Changi Jewel and What it Means for our Airport

Ever since its opening for preview on 11 April 2019, Jewel has been on everyone's mind, at least in Singapore. It's incredible how an airport mall could capture the attention of an entire nation, but also shows how dear travel is to our little red dot. Jewel sits surrounded by Terminals 1, 2 and 3, with the iconic control tower in the foreground. It is a beautiful thing, and aptly named as well, with the mega-mall set to be the feather in the hat of the world's best airport for many years running.

Singapore's airport is unique in many ways. In nowhere else in the world, do locals go to the airport for any other purpose other than to travel. For those abroad, they'd rather risk starvation than head to Heathrow for lunch, and you'd be shipped off to an asylum if you'd expressed intention to head to JFK for a spot of shopping. Changi Airport is a special place, it is almost a mall in the eyes of Singaporeans, and this is further reinforced by the opening of Jewel. In contrast, the opening of the new Istanbul airport in Turkey is a much more significant event, but I was sad to see very little publicity or hype about it apart from promotion by Turkish Airways.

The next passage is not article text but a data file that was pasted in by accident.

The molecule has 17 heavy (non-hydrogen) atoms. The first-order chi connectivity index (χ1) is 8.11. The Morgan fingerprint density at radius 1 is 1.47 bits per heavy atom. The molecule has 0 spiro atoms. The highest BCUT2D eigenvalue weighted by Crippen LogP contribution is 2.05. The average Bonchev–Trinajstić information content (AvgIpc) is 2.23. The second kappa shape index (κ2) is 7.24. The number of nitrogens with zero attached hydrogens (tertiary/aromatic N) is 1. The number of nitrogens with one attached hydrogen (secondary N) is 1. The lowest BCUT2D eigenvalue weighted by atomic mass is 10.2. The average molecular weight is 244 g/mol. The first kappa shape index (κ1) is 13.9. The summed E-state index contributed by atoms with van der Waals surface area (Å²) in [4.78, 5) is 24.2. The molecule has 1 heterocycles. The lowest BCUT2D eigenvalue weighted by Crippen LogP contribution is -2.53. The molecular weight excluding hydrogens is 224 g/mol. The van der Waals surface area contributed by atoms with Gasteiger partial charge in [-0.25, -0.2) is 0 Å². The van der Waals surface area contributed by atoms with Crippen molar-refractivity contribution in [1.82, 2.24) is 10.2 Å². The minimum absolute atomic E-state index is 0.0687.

Jewel is impressive and makes Singapore an even more attractive place to stop over while on a long-haul journey. It is massive, so navigating it with under 2 hours of transit time could mean missing your onward flight altogether. That is the scale of the construction, that seemed to spring up overnight, although the concurrent renovations to Terminal 1 seemed to go very well in tandem. Even if you made three long trips to the mall, I'd hazard to say that you'd be unable to properly explore it. It also tips the scale at having the biggest ever indoor waterfall. Fancy a closer look? Take the skytrain which brings you right beside the sprays of water at the heart of Jewel.

What does it mean for us? That Changi is poised and ready to clinch the crown of best airport in the world again, and possibly by a large margin. And if there were an award for it, Singaporeans would qualify as the most airport-crazy country in the world.

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